Honor Watch 4 comes to Europe but loses its best feature

No dual eSIM tech for Europe
Honor Honor Watch 4
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Honor has launched its Watch 4 in Europe, but it’s lost one of its best features in the transition to a global launch.

The Watch 4 launched in China with unique dual-eSIM capabilities, which meant it could be paired to two SIMs simultaneously. But the global launch sees eSIM capabilities canned altogether.

Cellular-connected smartwatches are commonplace in China, but less so in Europe and the US. And they rarely make it out of China.

The Watch 4 has been given a €149 price tag at the French Honor store but is available in black only.

That puts it alongside mid-range smartwatches such as the Amazfit GTS 4 and Huawei Watch GT 3 – so there’s some strong competition around.

The Honor Watch 4 is very much an Apple Watch clone and a big departure from Honor’s recent smartwatch efforts.

It comes with a square case and a generous 1.75-inch AMOLED screen. There’s a 450 x 390 pixel resolution and 60Hz refresh rate. 

It packs 10 days of battery life (by Honor's own estimation) and the company claims three days of battery life when using LTE.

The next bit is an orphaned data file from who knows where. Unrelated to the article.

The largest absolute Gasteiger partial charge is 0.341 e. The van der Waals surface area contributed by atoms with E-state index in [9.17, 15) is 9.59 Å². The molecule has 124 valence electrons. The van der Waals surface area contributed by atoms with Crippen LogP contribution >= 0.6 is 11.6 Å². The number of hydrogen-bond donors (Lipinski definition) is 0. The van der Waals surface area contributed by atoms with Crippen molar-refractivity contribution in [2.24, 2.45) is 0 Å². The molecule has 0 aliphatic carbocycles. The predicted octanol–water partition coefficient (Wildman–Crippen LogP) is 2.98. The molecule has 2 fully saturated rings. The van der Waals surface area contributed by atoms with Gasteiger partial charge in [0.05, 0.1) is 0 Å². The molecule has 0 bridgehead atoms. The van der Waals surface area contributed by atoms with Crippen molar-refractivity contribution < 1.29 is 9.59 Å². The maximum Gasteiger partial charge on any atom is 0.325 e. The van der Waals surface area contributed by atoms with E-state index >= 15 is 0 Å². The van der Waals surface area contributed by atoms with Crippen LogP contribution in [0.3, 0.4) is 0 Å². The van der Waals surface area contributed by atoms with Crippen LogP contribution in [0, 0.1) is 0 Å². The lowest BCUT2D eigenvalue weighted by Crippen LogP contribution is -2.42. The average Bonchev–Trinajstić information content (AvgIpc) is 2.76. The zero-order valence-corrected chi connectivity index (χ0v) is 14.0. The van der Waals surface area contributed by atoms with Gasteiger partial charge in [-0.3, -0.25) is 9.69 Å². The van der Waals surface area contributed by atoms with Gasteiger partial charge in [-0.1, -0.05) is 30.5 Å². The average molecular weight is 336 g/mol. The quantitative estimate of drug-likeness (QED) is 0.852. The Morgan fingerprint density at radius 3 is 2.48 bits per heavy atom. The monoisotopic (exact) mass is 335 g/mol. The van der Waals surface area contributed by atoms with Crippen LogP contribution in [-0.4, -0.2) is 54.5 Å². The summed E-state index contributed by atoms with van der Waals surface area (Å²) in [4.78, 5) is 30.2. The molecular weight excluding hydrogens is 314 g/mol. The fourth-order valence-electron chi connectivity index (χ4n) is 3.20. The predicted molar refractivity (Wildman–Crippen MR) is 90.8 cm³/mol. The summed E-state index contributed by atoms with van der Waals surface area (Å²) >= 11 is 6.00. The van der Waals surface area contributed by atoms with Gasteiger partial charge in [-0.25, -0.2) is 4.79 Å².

The Watch 4 comes with 12 'professional sports modes', with rich tracking for running, cycling, swimming, and others. There are also 85 other generic sports profiles. It has GPS built-in, and it boasts 5ATM water resistance. 

Wareable says

We were hoping, perhaps naively, that Honor would bring its dual-eSIM technology to Europe. The adoption of LTE smartwatches is low, and it feels like the next big bridge that smartwatches need to cross.

Aside from that disappointment the Honor Watch 4 brings a fun-looking design and strong screen tech to the mid-range smartwatch market. But it’s a crowded space, and this does feel like a missed opportunity to really be aggressive.

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James Stables


James is the co-founder of Wareable, and he has been a technology journalist for 15 years.

He started his career at Future Publishing, James became the features editor of T3 Magazine and T3.com and was a regular contributor to TechRadar – before leaving Future Publishing to found Wareable in 2014.

James has been at the helm of Wareable since 2014 and has become one of the leading experts in wearable technologies globally. He has reviewed, tested, and covered pretty much every wearable on the market, and is passionate about the evolving industry, and wearables helping people achieve healthier and happier lives.

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